Europe leads the continents with 951,208 deaths and 41,652,262 cases.
In Europe, vaccinations rates for the first dose are 4.79% in Britain, 16.6% in France, 15.4% in Spain, 15.2% in Germany, 14.7% in Italy, 14.2% in Poland, 4.7% in Russia.
Coronavirus has been subsiding in Britain after a wave from a variant, B.1.1.7, that emerged in the kingdom.
Britain reported only seven deaths Sunday from a peak of 1,823 on Jan. 20.
Cases were 1,730 from a high of 68,053 on Jan. 8.
"But I do not wish to give hostages to fortune, or to underestimate the difficulties we are seeing in some of the destination countries that people might want to go to," he said. "We don't want to see the virus reimported to this country."
England's lockdown has been easing. Shops, hairdressers, gyms and outdoor hospitality venues, including pubs, can reopen Monday.
Johnson will not be conducting any coronavirus press conferences during mourning for Prince Philip.
The prime minister won't attend Prince Philip's funeral Saturday due to coronavirus regulations that allowed only 30 people.
France remains under a lockdown through the end of April, including schools closed, among a surge in cases and deaths.
In France, cases surged by 60,922 last Sunday, the most since a record 88,790 on Nov. 7. Sunday's increase was 34,895.
Deaths reached more than 400 twice last week with 176 Sunday and are down from a fall peak of 932 and a record 1,437 on April 15.
On Monday, Italy will ease restrictions. Six regions were classified as high-risk "red" areas, including shifted to medium-risk "orange" status. Reduced are Lombardy, which surrounds the country's financial capital Milan; Piedmont, around the northern city of Turin; and the central region of Tuscany.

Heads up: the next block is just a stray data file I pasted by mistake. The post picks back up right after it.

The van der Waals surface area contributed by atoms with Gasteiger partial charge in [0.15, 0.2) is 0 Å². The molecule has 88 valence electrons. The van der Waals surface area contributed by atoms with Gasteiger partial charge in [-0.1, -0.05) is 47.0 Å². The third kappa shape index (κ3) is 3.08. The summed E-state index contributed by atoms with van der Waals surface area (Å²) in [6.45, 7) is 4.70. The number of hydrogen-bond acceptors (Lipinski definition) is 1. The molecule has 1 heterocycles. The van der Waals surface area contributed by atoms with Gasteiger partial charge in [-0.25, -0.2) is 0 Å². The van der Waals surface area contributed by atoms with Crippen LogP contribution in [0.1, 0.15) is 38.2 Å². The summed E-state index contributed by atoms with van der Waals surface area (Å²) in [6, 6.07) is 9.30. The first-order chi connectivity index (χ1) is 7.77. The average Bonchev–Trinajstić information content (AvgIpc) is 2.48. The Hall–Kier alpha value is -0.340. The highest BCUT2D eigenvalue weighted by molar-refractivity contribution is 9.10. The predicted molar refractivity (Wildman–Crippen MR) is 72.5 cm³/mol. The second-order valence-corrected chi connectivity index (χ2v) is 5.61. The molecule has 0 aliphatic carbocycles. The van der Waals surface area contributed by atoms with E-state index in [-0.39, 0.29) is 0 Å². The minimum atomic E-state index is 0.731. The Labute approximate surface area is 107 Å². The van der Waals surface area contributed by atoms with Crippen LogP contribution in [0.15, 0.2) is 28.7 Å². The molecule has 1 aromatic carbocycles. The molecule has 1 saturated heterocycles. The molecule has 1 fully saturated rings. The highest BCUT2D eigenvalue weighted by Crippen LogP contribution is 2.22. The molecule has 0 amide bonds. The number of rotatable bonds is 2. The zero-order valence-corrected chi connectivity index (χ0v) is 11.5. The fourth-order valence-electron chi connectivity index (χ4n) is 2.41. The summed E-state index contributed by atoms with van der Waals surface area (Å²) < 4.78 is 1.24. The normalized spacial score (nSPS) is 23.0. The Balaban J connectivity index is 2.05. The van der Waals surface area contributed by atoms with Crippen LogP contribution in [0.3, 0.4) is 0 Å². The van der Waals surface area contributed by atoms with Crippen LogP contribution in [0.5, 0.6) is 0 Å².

But bars and restaurants will remain open only for takeout orders and travel to other regions will still be mostly banned.
Deaths hit 718 Friday, the highest since mid-December, with 344 reported Saturday. The record was 993 on Dec. 3.
Cases stayed under 20,000 daily after passing that figure four times the previous week. It dropped to 17,558 Saturday. The record was 40,896 on Nov. 13.
Germany's lockdown is set to expire next Sunday, though states have different versions.
On Friday, German Chancellor Angela Merkel said the federal government might act to amend the Infection Protection Act, which governs the pandemic, if some states don't come in line "in the foreseeable future."
Deaths were 106 Sunday, way down from a record 1,244. Cases were 16,738 with the record 31,553.
Russia's new deaths and cases also have been trending down. Cases were last above 10,000 on March 14 with Sunday's rise 8,702.
And deaths were last more than 500 on Feb. 13 with Sunday's increase at 337, down from a peak of 635.
Russia is inoculating residents with Sputnik V vaccines and selling it to other countries.
In Spain, Catalan, which includes Barcelona, went under a lockdown through April 19 that bans anyone to enter or leave without a justified reason, including work or doctor visits. The measure was put into place after a rise in hospital admission, including intensive care.
All regions in Spain, except the Canary Islands and the Balearic Islands, are still subject to a perimeter lockdown. This includes Madrid.
Spain didn't report data on the weekend after 149 deaths Friday compared with a winter peak of 766 on Feb. 6 and a record 996 on April 2. Cases increased by 10,875, behind the mark of 35,118 in January.
North America is second behind Europe for deaths the second-most deaths of the continents, 837,603 and cases with 36,805,191.